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While UT students are away, the foxes will play

Wildlife we never used to see during the day is now coming out more often because human activity has slowed down so much.

KNOXVILLE, Tenn. — While students are away, the foxes will play.

With campus operations mostly on hold because of COVID-19, people who work on the University of Tennessee Knoxville campus have noticed an obvious increase in wildlife activity.

Foxes, for example.

UT police have seen them while making their nightly rounds, according to UTPD spokeswoman Lola Alapo. And the typically shy animals have even been spotted during the daytime.

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UTPD Officer Alexa Stephenson, who works the night shift, has seen one repeatedly.

According to UTPD, she sees it consistently by Hodges Library on Volunteer Boulevard. She's also seen it at the commuter lot off Terrace Avenue, on Philip Fulmer by Gate 10 of Neyland Stadium and in front of Fraternity Park.

Tiffany Carpenter, vice president of communications and marketing for the UT System, took a photo of a fox a couple weeks ago lounging in the parking garage of Andy Holt Tower, home to many of the system's administrators.

Tom Satkowiak, UTK's associate athletics director for communications, has tweeted about one.

Andy Jeffers, owners of Sports & Entertainment Media LLC., captured video of one last month scampering by Pratt Pavilion, an area of campus that typically sees non-stop pedestrian and vehicle traffic.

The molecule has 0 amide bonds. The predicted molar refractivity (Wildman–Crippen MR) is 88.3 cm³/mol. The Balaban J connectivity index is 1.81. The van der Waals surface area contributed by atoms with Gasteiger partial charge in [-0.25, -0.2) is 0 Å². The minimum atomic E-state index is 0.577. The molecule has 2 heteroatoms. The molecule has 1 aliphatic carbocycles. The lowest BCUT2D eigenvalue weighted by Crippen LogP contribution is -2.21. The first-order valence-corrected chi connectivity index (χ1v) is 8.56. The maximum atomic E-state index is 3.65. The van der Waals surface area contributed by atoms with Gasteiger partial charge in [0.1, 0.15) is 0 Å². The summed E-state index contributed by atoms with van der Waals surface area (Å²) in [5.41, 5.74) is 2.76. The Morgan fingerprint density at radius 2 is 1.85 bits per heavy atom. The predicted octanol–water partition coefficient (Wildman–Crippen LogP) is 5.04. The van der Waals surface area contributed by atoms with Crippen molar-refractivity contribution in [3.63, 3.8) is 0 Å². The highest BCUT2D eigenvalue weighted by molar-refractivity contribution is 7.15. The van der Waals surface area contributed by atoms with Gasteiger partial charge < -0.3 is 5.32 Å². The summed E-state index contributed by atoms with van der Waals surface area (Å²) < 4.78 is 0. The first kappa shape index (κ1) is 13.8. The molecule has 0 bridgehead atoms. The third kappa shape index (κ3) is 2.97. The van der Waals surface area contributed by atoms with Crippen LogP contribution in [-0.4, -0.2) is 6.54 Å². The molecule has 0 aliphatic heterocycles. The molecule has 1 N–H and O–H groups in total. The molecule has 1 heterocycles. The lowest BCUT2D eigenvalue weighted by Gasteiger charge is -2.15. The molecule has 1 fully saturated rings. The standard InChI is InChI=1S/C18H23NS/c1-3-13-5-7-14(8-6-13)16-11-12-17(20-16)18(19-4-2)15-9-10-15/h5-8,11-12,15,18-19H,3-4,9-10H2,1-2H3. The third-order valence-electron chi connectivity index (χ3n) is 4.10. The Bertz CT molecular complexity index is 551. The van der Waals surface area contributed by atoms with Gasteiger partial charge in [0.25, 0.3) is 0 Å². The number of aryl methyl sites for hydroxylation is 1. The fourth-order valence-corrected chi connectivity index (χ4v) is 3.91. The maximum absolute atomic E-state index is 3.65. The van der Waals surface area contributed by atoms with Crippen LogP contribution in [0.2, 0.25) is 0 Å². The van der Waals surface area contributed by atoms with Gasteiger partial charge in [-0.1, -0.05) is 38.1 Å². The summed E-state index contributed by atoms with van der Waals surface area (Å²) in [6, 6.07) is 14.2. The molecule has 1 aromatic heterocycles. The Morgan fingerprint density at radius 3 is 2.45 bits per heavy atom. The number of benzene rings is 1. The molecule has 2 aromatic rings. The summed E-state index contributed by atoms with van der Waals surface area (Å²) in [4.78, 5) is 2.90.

Foxes are found throughout Tennessee, according to the Tennessee Wildlife Resources Agency. They're omnivorous and social. They tend to live in forests and fields but can adapt to urban settings, according to TWRA.

Don't leave out food that could attract them.

Mating season takes place early in the calendar year; pups are born in March and April.

With thousands of students off campus to help reduce the threat of the coronavirus, wild animals sense it's safer to come out.

But, remember: Avoid trying to make contact with any wild animal. You don't know how they're going to react.

They are not pets. Leave them alone, or if they need help, turn to a professional who is trained to work with wildlife, according to the Tennessee Wildlife Resources Agency.